A Visit to Modena’s UNESCO World Heritage Site
Our advice, which is useful almost anywhere you go in and around Modena, is to take things slowly, if you can. That way you’ll be able to appreciate both the small and the large details and get the most out of your visit.
If you’re short on time, though, think about setting aside at least a half day to see the World Heritage Site, even if it means skipping some of the particulars.
We suggest getting an early start on the morning, perhaps after a good breakfast at a centrally located café.
You may have heard of the “Modena breakfast,” which features Gnocco Fritto (pastries something like a deep-fried dumpling) for dipping into your cappuccino. If you’re looking for an insider experience, this is the way to start your day.
First stop: morning. The Cathedral and its museums
The Modena Cathedral is an outstanding example of Romanesque art and is known the world over. Its audacious architecture has amazed visitors for centuries. The Cathedral was designed by the great architect, artist, and builder Lanfranco, who incorporated the artistry of another outstanding master, the sculptor Wiligelmo and the first stone in the construction of the Cathedral was laid on June 9, 1099.
Wiligelmo and his school created the ornate corbels and the capitals atop the columns, the main door, the reliefs illustrating the Book of Genesis on the façade, the Porta della Pescheria (the Fish Market Gate) on the Cathedral’s northern side and the Porta dei Principi (Princes’ Gate) on the southern side.
The so-called “Campionese-masters,” who continued work on the Cathedral more than a century later, designed the wide Porta Regia that opens out onto Piazza Grande, the beautiful rose window on the façade, and, inside the Cathedral, the marble parapet that separates the sanctuary from the nave.
The exterior of the Cathedral, built to honor St. Geminianus (San Geminiano), the Bishop and patron saint of Modena, is fashioned of stone from the Roman-era city Mutina (the ancient name for Modena). Called a “Bible in Stone” for its astonishing depictions-in-relief of stories from the Bible, the Cathedral today speaks of faith and of life on Earth just as it has for centuries.
A few steps from Modena Cathedral, almost directly in front of the Porta della Pescheria (the Fish Market Gate), are the Museums of the Cathedral, and we suggest paying them a visit to round out your experience.
The Museums of the Cathedral are dedicated to the history of the Cathedral and are divided into two collections: the Lapidary Museum and the Museum of the Modena Cathedral. Among other treasures, the Lapidary Museum houses the famous “metopes,” eight sculptural reliefs that depict monstrous and imaginary beings and which originally appeared on the roof projections. The Museum of the Modena Cathedral exhibits art works and furnishings that bear witness to the Cathedral’s vitality over the centuries.
When lunchtime rolls around, you’ll have nothing but choice when it comes to finding a place to enjoy a tasty time-out.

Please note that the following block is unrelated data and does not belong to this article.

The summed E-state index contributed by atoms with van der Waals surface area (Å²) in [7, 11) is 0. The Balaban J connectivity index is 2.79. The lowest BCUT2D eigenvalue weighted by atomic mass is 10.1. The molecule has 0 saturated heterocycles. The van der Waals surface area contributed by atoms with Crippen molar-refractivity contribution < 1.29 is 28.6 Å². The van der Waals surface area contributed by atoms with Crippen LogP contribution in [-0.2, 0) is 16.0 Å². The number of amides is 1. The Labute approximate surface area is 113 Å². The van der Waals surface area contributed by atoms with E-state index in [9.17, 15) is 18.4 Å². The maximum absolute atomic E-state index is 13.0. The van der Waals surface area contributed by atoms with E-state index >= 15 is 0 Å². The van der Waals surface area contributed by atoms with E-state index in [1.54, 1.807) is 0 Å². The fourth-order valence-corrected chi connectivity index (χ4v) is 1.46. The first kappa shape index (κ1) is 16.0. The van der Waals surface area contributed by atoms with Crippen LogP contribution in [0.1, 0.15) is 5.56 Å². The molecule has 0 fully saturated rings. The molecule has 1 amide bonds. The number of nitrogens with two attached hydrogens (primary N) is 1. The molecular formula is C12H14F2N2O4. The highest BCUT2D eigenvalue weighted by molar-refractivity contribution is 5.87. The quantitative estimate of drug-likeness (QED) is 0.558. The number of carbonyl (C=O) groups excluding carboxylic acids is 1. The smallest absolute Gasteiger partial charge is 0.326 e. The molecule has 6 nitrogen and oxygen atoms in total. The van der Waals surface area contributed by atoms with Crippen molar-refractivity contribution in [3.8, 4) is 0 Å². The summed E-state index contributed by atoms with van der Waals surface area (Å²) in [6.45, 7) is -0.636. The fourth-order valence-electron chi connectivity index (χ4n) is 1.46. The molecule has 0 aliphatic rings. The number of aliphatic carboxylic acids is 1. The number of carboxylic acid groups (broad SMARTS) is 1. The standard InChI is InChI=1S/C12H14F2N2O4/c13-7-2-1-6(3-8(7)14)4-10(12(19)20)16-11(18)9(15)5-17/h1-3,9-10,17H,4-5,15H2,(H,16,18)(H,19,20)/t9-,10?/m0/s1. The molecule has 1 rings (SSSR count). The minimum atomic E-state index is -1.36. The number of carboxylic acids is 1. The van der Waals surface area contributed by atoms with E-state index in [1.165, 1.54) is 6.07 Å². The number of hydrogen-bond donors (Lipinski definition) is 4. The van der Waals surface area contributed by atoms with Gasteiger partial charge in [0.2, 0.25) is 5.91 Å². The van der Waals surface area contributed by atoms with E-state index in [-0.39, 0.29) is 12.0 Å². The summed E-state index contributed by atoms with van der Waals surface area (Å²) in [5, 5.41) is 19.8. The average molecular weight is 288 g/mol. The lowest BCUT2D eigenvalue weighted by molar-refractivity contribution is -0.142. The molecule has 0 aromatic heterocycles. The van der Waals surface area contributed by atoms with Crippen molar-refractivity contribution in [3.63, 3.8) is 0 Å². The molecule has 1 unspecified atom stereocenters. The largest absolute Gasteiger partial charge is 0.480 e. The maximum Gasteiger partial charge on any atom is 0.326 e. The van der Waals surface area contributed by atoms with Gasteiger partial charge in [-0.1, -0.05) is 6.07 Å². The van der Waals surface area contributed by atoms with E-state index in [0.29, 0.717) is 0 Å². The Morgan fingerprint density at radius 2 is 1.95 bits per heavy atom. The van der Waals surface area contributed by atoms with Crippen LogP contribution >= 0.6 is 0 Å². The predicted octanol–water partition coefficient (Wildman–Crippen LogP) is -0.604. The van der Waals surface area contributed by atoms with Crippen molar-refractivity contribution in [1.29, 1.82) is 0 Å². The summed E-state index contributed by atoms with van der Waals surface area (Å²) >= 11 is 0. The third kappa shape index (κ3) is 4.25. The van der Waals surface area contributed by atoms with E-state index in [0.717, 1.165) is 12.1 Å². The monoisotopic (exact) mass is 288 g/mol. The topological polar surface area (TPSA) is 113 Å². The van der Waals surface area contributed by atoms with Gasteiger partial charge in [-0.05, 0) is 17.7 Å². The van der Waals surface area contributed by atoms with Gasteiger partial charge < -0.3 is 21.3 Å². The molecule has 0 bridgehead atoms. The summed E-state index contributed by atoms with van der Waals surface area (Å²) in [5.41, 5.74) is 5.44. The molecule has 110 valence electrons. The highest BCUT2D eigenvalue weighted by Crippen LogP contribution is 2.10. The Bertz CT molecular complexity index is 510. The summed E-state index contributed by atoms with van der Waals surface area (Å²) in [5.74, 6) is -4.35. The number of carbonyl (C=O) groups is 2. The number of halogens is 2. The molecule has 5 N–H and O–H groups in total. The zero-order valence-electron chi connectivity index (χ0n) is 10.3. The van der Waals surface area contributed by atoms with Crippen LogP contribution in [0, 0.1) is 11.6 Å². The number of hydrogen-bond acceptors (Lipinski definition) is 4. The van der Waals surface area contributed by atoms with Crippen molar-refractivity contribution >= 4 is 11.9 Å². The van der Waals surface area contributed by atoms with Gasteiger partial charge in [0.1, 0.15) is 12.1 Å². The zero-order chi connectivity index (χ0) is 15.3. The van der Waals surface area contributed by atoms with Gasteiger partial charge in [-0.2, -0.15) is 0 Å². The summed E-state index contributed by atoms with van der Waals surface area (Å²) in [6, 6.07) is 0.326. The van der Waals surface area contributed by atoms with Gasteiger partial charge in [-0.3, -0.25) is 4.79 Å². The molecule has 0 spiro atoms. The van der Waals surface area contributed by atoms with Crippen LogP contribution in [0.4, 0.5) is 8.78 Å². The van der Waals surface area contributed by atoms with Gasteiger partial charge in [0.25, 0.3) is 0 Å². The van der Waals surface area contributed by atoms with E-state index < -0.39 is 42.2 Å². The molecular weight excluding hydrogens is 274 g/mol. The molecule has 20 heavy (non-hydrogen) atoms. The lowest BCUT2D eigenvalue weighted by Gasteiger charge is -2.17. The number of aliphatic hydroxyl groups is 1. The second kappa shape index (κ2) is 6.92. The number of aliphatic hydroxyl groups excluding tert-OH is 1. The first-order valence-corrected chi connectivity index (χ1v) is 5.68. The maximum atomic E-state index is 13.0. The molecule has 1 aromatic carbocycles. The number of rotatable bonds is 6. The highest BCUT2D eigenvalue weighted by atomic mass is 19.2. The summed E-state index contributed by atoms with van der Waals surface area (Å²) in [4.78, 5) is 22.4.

Second stop: afernoon. The Ghirlandina Tower and the Palazzo Comunale
Modena’s historic district is full of options, both traditional and not, where you can enjoy a refreshing pause. Very near the Cathedral, for example, is the Albinelli Market, the historic marketplace for Modena’s residents and a sight not to be missed. Find something to enjoy at one of the market’s many food stalls, and take a seat at a table to take in the bustling street scene.
After lunch, your journey among the artistic splendors of Modena’s UNESCO World Heritage Site continues with a visit to the fascinating Ghirlandina Tower, beloved by Modena’s citizens and the undisputed symbol of the city. The Ghirlandina Tower is the bell tower of the Modena Cathedral, and it has played an important role in the life of the city for centuries: its bells told the city’s residents the time, signaled that the gates in the city walls were opening, and called people to safety when danger threatened.
The summit of its eighty-six meters offers a breathtaking 360° view of the city as well as a special perspective on Piazza Grande below, the city’s eternal heart.
A stroll through Piazza Grande is enjoyable at any time of day, and the mood shifts with the movement of the sun. In the morning, you’ll experience the flurry of activity that marks the beginning of the day; in the afternoon, enjoy the more relaxed rhythms that take over after lunch; and, near sunset, allow yourself to be enchanted by the shades of pinkish light reflected on the Modena Cathedral and the Ghirlandina Tower.
Another high point in Piazza Grande is the Preda Ringadora (the “Haranguing Stone”) across from the stairway at the entrance to the Palazzo Comunale, and La Bonissima, the statue of a female figure installed at one corner of the building.
Finish up the day with a visit to the Palazzo Comunale, which serves today as Modena’s city hall just as it did during the Middle Ages. The beautiful and historic rooms inside are open to visitors as is a particular treasure … the city’s vinegar cellar, managed by the Traditional Balsamic Vinegar Makers’ Guild, where rows of barrels contain the city’s famous “black gold,” Modena’s traditional balsamic vinegar.
That’s the end of this itinerary, but it’s not the end of the marvelous experiences that await you in Modena. We’re standing by with any advice or help you need to get the most out of your time in Modena, so don’t hesitate to contact us. We’re here to help.